What a bunch of silly questions
What a bunch of bored faces
I talk with more sympathy to my own boss

That's the weird face of Formula 1

#1642 prty

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Posted 26 July 2012 - 19:36

DRIVER-PK with Fernando


At 30:10, when asked about whether he will watch the Olympics, is it me or the laughter is in part related to his mispronunciation of "beach" and his new girlfriend? :lol:


#1643 jj2728

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Posted 26 July 2012 - 20:50

27 wins in 99 WC starts (a world record that stood for 15 years), ten miles from winning the Indy 500 as a rookie when it was the best race in the world, three world titles and winning a race in a March? As well as Can-Am race wins and so on.

Even in F1 alone Alonso's achievements are not even close. Took him nearly twice as long to get up to 27 wins. Even taking the Minardi time out it took a lot longer...


And that's the problem with lists and trying to compare the incomparable. Alonso is very good, I think he's driving at his peak this season, but of all the current crop of F1 drivers the only one whom I'd even consider for the all time top 10 would be Schumacher and that may be a stretch. And yes the 1970 March was a truck.....

#1644 ali_M

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Posted 26 July 2012 - 21:46

I want to avoid getting into Lewis too much, since this is the wrong thread for that. My original point was that Fernando has aptitudes and talents to do with focus, situational awareness, adaptabillity, team inspiration or motivation (or keeping the pressure off them if necessary). These things are not really about attitude, and don't necessarily come with experience either. Some people are better in these areas than others and it seems to me that Fernando is very good.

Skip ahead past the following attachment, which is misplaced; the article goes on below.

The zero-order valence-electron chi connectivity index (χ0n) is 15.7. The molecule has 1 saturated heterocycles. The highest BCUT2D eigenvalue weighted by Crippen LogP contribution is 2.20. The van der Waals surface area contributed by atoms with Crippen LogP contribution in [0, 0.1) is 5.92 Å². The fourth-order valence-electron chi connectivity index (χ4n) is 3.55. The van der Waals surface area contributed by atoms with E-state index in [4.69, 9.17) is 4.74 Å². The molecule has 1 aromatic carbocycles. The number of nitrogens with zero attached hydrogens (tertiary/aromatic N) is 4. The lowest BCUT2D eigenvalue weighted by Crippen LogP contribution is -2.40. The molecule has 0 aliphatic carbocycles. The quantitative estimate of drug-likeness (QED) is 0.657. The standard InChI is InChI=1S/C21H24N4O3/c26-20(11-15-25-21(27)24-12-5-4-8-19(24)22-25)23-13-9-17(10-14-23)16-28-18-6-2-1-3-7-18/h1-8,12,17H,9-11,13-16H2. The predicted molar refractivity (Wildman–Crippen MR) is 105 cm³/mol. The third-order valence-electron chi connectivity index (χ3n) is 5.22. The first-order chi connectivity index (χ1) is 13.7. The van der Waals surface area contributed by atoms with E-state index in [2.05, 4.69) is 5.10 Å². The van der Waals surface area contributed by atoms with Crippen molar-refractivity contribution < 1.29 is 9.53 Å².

Edit: In summary, what I am trying to say is that there is actual native ability involved.


We seem to believe the same things. Just minor differences. Probably there aren't any really. However, the word games can get out of hand, so I'll be the first to concede and say that it's fine. :smoking:

#1645 juandiego

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Posted 26 July 2012 - 22:06

QUOTE (ensign14 @ Jul 25 2012, 10:08)
27 wins in 99 WC starts (a world record that stood for 15 years), ten miles from winning the Indy 500 as a rookie when it was the best race in the world, three world titles and winning a race in a March? As well as Can-Am race wins and so on.

Even in F1 alone Alonso's achievements are not even close. Took him nearly twice as long to get up to 27 wins. Even taking the Minardi time out it took a lot longer...

And that's the problem with lists and trying to compare the incomparable. Alonso is very good, I think he's driving at his peak this season, but of all the current crop of F1 drivers the only one whom I'd even consider for the all time top 10 would be Schumacher and that may be a stretch. And yes the 1970 March was a truck.....

In my opinion, that rather points to the fact that competitiveness becomes fiercer and fiercer as time goes by. All that happened because their rivals were worse, and I'm not saying Steward was mediocre or something, only that it was long time ago. It's simply impossible that all that could happen nowadays. Of course Alonso is better than Stewart, and probably half the current grid as well, as Usain Bolt is much better than Jessy Owen, or Phelps much better than Spitz: they begin at an early age, have better preparation in any aspect, are selected and prevail amongst much more rivals year after year, etc, etc. The general level of any sport is always increasing because of those reasons; it's a fact. The probability of that some of those old aces' talent is equal to top current driver's is simply very low.

#1646 4MEN

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Posted 26 July 2012 - 22:13

31 Birthday. 31 win?

#1647 jj2728

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Posted 27 July 2012 - 00:27

The probability of that some of those old aces' talent is equal to top current driver's is simply very low.